The Pope even invoked the true enemy in describing capitalism when he quoted a 4th century bishop by saying it was the "dung of the devil." Wow, what would he call the mass murdering societies of National Socialism and Communism? Certainly, capitalists do bad things, but to be so ignorant as to not understand that more people have advanced through democratic capitalism to a quality and healthy life than through any other form of government just reeks of prejudice and denial.

This Pope does not understand how wealth is created. That very wealth feeds his church and keeps it solvent. He also does not seem to understand that capitalism breeds believers in the fruit of the divine. Does he really believe that the alternatives are not aimed at destroying the church? In effect he is expediting his own church's execution. Yes there are religious people who abuse capitalism, but more often than not the ones who adhere to capitalism's true betterment of mankind our religious souls and the non-believers are the abusers.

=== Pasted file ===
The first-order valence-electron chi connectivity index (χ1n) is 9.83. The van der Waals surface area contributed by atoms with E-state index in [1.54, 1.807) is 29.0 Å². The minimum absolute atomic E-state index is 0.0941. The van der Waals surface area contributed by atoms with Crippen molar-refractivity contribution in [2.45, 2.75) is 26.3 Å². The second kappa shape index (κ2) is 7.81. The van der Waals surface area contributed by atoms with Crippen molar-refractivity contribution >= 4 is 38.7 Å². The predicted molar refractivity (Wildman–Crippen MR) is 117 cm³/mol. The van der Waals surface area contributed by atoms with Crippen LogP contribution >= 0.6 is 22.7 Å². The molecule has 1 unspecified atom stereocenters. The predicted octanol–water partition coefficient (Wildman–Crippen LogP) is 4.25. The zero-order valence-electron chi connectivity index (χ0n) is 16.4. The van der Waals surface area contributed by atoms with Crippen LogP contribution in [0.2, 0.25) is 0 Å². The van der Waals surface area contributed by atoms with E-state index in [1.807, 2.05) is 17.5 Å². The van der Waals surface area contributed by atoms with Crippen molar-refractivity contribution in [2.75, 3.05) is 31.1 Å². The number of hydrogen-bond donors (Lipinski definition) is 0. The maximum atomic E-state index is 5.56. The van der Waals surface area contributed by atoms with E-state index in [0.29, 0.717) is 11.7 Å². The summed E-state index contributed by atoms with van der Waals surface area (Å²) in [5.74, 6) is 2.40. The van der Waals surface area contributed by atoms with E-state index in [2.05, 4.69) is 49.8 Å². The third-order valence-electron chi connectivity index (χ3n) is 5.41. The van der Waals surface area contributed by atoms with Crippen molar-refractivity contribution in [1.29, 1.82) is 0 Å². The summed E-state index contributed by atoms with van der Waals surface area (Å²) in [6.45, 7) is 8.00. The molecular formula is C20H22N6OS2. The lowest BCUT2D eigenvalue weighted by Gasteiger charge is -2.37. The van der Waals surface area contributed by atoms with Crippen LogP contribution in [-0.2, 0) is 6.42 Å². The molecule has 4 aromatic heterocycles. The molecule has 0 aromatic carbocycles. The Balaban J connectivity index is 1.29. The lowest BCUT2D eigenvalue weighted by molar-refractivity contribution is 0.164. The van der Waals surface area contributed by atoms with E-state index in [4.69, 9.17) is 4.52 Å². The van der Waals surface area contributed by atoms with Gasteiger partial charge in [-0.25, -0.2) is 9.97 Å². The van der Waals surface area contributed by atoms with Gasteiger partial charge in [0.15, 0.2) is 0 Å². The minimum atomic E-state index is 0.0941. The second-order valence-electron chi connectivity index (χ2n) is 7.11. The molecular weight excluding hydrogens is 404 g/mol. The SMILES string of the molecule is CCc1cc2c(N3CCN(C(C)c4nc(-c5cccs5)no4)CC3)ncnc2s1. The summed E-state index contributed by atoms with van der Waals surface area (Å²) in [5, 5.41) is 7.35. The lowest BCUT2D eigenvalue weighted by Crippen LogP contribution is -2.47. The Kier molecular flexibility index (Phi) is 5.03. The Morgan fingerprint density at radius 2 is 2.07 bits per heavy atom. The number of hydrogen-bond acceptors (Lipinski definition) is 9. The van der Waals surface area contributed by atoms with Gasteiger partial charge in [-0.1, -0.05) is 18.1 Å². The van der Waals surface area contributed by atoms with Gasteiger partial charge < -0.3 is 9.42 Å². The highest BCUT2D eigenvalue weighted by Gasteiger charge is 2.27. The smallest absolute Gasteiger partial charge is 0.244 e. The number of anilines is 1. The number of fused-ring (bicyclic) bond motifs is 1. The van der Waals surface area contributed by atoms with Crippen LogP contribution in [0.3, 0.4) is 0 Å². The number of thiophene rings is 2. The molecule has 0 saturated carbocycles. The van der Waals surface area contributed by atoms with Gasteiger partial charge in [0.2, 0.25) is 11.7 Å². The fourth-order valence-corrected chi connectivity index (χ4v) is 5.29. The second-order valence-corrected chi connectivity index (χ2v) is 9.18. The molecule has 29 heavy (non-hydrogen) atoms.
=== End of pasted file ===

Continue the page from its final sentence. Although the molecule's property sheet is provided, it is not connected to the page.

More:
On a trip to Thailand, we had to buy a suitcase to bring home all the inexpensive clothing we bought. But I focused on how great it was for the Thais that they had quality shoes and shirts and pants at affordable prices as part of producing lower-priced products for us. Capitalism has moved in the past 30 years a few hundred million peasants in China and India from uneducated, barely-existing lives to a hope for the future where they are clothed and housed and educated.

That is us capitalists, Pope Francis, Not Che and Evo's socialist friends in Cuba and Bolivia. Sorry, sir, but you placed the devil on the wrong team. You may need to go back and study up on Pope John Paul II.

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Bruce Bialosky is the founder of the Republican Jewish Coalition of California and a former Presidential appointee.